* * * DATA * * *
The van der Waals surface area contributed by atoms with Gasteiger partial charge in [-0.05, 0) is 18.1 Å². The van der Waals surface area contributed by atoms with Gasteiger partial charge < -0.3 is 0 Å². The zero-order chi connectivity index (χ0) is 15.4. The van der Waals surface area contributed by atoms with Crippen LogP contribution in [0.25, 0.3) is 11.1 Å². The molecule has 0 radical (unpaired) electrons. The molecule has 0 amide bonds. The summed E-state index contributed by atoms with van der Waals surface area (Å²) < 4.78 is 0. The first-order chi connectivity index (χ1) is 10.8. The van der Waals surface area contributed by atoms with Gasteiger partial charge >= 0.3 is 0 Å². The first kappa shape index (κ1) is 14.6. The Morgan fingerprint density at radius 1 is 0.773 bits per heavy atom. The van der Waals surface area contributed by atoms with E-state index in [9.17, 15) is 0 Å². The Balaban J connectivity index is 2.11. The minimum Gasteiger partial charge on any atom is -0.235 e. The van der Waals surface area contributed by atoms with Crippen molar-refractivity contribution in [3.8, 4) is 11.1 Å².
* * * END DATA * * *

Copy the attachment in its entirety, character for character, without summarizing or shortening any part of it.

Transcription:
The van der Waals surface area contributed by atoms with Gasteiger partial charge in [-0.05, 0) is 18.1 Å². The van der Waals surface area contributed by atoms with Gasteiger partial charge < -0.3 is 0 Å². The zero-order chi connectivity index (χ0) is 15.4. The van der Waals surface area contributed by atoms with Crippen LogP contribution in [0.25, 0.3) is 11.1 Å². The molecule has 0 radical (unpaired) electrons. The molecule has 0 amide bonds. The summed E-state index contributed by atoms with van der Waals surface area (Å²) < 4.78 is 0. The first-order chi connectivity index (χ1) is 10.8. The van der Waals surface area contributed by atoms with Gasteiger partial charge >= 0.3 is 0 Å². The first kappa shape index (κ1) is 14.6. The Morgan fingerprint density at radius 1 is 0.773 bits per heavy atom. The van der Waals surface area contributed by atoms with E-state index in [9.17, 15) is 0 Å². The Balaban J connectivity index is 2.11. The minimum Gasteiger partial charge on any atom is -0.235 e. The van der Waals surface area contributed by atoms with Crippen molar-refractivity contribution in [3.8, 4) is 11.1 Å².